# Can I do this?

1. Mar 1, 2008

### futurebird

f is analytic and has all orders of derivatives.

I'm trying to prove something here but doing this makes me uneasy... is there anything wrong with saying:

If $$|f(z)| \leq |z^{n}|$$ then,

$$|f'(z)| \leq |nz^{n-1}|$$ so

$$|f''(z)| \leq |n(n-1)z^{n-2}|$$
.
.
.

$$|f^{n}(z)| \leq n!z^{0}$$

$$|f^{n}(z)| \leq n!$$

$$|f^{n+1}(z)| \leq 0$$

$$|f^{n+1}(z)| = 0$$

I can find no support for taking the derivative of the inequality like this in my calc book.

Last edited: Mar 1, 2008
2. Mar 1, 2008

### eok20

Taking the derivative of both sides of the inequality is not justified. For example, consider f(x) = sin(e^x) for x > 1. |f(x)| < x^2 but it is not that case that |f'(x)| = |e^x cos(e^x)| < 2x (for example, when x=ln(2*pi)). However, the fact that youre comparing an analytic function to a polynomial in z makes me think that Taylor's theorem may help you.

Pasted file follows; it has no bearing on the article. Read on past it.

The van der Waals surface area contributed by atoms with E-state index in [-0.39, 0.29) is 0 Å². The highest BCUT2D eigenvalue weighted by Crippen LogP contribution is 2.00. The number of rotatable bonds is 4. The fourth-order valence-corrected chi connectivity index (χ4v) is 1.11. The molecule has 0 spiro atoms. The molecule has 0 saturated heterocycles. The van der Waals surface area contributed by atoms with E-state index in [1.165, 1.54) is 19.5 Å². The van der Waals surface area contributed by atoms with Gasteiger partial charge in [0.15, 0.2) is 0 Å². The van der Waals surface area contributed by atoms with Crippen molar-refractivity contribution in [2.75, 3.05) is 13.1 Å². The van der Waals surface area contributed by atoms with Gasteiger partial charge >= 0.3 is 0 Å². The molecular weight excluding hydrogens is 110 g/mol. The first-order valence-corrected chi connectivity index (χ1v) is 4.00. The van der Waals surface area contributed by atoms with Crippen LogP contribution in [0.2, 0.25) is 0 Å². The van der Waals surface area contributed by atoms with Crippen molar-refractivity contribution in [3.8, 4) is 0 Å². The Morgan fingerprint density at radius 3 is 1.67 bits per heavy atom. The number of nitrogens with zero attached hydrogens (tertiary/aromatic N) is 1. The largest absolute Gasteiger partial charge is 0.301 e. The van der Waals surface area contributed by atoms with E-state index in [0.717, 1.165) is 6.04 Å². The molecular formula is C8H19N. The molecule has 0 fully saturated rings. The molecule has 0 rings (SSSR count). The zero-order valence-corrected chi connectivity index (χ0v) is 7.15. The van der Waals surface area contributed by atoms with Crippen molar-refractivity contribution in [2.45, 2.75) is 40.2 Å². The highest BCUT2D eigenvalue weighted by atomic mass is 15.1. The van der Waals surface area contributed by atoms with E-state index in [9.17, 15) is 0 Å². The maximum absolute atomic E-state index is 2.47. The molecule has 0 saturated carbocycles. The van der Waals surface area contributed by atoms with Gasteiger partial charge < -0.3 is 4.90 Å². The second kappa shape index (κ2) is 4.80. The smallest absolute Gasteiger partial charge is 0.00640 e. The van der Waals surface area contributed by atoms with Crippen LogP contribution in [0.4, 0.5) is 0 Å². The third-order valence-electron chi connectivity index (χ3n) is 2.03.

Last edited: Mar 1, 2008
3. Mar 1, 2008

### futurebird

Thanks. IT just seemed way too easy.

How do they solve differential inequalities then, I wonder.